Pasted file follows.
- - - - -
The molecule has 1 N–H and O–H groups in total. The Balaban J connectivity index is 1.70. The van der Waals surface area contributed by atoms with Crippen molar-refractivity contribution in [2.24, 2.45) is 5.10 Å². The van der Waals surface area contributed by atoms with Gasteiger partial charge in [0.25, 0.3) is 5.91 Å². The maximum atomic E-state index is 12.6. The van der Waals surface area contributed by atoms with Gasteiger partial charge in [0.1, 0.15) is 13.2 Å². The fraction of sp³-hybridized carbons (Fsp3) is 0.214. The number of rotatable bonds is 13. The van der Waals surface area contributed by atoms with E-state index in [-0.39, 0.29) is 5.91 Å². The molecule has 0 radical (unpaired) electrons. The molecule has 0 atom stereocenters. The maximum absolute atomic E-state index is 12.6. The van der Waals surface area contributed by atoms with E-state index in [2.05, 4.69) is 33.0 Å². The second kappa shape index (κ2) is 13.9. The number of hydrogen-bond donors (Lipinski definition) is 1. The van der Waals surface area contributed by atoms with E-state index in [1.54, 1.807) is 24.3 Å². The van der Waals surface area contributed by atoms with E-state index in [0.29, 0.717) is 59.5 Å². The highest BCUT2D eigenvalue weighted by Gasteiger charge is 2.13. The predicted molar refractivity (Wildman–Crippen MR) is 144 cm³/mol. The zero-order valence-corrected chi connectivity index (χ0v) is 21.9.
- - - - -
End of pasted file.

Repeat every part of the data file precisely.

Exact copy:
The molecule has 1 N–H and O–H groups in total. The Balaban J connectivity index is 1.70. The van der Waals surface area contributed by atoms with Crippen molar-refractivity contribution in [2.24, 2.45) is 5.10 Å². The van der Waals surface area contributed by atoms with Gasteiger partial charge in [0.25, 0.3) is 5.91 Å². The maximum atomic E-state index is 12.6. The van der Waals surface area contributed by atoms with Gasteiger partial charge in [0.1, 0.15) is 13.2 Å². The fraction of sp³-hybridized carbons (Fsp3) is 0.214. The number of rotatable bonds is 13. The van der Waals surface area contributed by atoms with E-state index in [-0.39, 0.29) is 5.91 Å². The molecule has 0 radical (unpaired) electrons. The molecule has 0 atom stereocenters. The maximum absolute atomic E-state index is 12.6. The van der Waals surface area contributed by atoms with E-state index in [2.05, 4.69) is 33.0 Å². The second kappa shape index (κ2) is 13.9. The number of hydrogen-bond donors (Lipinski definition) is 1. The van der Waals surface area contributed by atoms with E-state index in [1.54, 1.807) is 24.3 Å². The van der Waals surface area contributed by atoms with E-state index in [0.29, 0.717) is 59.5 Å². The highest BCUT2D eigenvalue weighted by Gasteiger charge is 2.13. The predicted molar refractivity (Wildman–Crippen MR) is 144 cm³/mol. The zero-order valence-corrected chi connectivity index (χ0v) is 21.9.